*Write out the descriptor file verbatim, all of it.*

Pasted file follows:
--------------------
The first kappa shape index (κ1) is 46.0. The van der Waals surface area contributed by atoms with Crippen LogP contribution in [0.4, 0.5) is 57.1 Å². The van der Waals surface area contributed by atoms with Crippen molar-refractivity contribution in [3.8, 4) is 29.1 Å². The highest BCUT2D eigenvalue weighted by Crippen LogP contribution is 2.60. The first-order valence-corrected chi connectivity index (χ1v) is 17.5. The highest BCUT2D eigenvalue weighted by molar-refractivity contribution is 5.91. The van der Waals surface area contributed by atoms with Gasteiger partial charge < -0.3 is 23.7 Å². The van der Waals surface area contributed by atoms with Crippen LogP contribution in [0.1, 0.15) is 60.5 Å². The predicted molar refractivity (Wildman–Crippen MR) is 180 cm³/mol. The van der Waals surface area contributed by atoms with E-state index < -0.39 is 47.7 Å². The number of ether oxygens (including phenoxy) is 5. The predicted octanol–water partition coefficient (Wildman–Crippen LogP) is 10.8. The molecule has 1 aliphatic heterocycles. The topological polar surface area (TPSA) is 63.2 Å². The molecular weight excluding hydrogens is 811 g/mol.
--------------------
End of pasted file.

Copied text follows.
The first kappa shape index (κ1) is 46.0. The van der Waals surface area contributed by atoms with Crippen LogP contribution in [0.4, 0.5) is 57.1 Å². The van der Waals surface area contributed by atoms with Crippen molar-refractivity contribution in [3.8, 4) is 29.1 Å². The highest BCUT2D eigenvalue weighted by Crippen LogP contribution is 2.60. The first-order valence-corrected chi connectivity index (χ1v) is 17.5. The highest BCUT2D eigenvalue weighted by molar-refractivity contribution is 5.91. The van der Waals surface area contributed by atoms with Gasteiger partial charge < -0.3 is 23.7 Å². The van der Waals surface area contributed by atoms with Crippen LogP contribution in [0.1, 0.15) is 60.5 Å². The predicted molar refractivity (Wildman–Crippen MR) is 180 cm³/mol. The van der Waals surface area contributed by atoms with E-state index < -0.39 is 47.7 Å². The number of ether oxygens (including phenoxy) is 5. The predicted octanol–water partition coefficient (Wildman–Crippen LogP) is 10.8. The molecule has 1 aliphatic heterocycles. The topological polar surface area (TPSA) is 63.2 Å². The molecular weight excluding hydrogens is 811 g/mol.